Horry County looks to surveillance cameras to aid police

Horry County wants to install more surveillance cameras in public places.

County officials say they're a good law enforcement tool, but some people have concerns about them.

The county has selected Wildfire Connections as the vendor to supply surveillance cameras.

One place the county is looking to install the cameras is at the animal care center, which does not have round-the-clock security, but does have things on site 24-hours-a-day that are attractive to thieves.

Those include pit bull dogs and other live animals.

"We want to make sure they're safe. We also have lots of equipment and other things that go along with veterinarian care that's in that facility that we need to make sure that we protect," said Horry County public information officer Lisa Bourcier.

So Bourcier says the county will use two state grants to buy surveillance cameras for the animal shelter and other public places.

At the top of that list will be county boat landings.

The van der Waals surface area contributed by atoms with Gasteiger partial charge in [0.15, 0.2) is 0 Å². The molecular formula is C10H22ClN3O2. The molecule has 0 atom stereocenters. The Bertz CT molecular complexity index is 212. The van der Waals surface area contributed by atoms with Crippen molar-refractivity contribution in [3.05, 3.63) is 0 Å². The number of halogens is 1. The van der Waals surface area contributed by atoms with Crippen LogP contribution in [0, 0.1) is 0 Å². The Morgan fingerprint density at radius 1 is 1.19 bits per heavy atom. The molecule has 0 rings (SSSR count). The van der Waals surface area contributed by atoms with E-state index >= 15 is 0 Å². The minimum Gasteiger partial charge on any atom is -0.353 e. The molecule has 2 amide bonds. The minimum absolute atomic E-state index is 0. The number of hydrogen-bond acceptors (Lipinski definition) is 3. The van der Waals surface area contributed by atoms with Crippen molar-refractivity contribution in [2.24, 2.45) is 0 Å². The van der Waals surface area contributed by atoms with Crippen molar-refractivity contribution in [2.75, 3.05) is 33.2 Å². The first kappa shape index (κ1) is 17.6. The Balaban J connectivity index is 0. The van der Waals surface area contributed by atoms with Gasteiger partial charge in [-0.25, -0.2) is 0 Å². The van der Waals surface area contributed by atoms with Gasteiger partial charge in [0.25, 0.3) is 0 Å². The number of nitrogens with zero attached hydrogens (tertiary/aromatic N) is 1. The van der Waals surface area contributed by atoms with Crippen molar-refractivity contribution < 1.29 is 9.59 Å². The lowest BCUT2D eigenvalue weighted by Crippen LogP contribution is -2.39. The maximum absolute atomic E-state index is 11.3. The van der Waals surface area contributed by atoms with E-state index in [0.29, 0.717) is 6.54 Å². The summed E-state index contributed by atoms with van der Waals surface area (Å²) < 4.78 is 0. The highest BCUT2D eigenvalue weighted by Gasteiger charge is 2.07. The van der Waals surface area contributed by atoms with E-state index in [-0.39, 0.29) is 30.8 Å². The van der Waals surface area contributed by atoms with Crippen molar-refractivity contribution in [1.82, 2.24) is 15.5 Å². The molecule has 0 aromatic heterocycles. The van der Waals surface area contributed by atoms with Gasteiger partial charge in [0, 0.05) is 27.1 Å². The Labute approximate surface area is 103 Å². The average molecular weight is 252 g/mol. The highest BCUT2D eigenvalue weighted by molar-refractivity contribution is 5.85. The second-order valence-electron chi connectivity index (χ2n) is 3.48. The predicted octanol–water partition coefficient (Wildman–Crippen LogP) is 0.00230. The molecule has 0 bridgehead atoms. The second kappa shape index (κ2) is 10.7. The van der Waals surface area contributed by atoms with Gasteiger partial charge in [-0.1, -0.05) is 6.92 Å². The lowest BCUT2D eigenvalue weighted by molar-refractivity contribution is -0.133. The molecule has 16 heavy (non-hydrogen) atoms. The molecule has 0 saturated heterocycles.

"There are some vandalism that goes along with boat landings. They're not manned. Car break-ins and also illegal dumping," Bourcier said.

Coastal Carolina University political science professor Frederick Wood says there may well be public benefits from surveillance cameras, but there's no harm in asking officials how they will be used.

That's especially in light of the early controversy over airport body scanners.

"Who was accessing the images, were they stored, were they deleted? This is a question that we should have about our government. What's going to happen to this information?" Wood said.

Wood says citizens should be reasonable in listening to the rationale for cameras, but the government should have to justify the use of them, just as it would justify a road project.

"We want the police when we call them. It's when we don't want them to be driving next to us or behind us. That's where this fear can come from."

Bourcier says the county won't hide the cameras. They will be visible. She's not aware of anyone expressing privacy concerns.

After installing cameras at boat landings and the animal shelter, Bourcier says the county will look at recreation centers and libraries.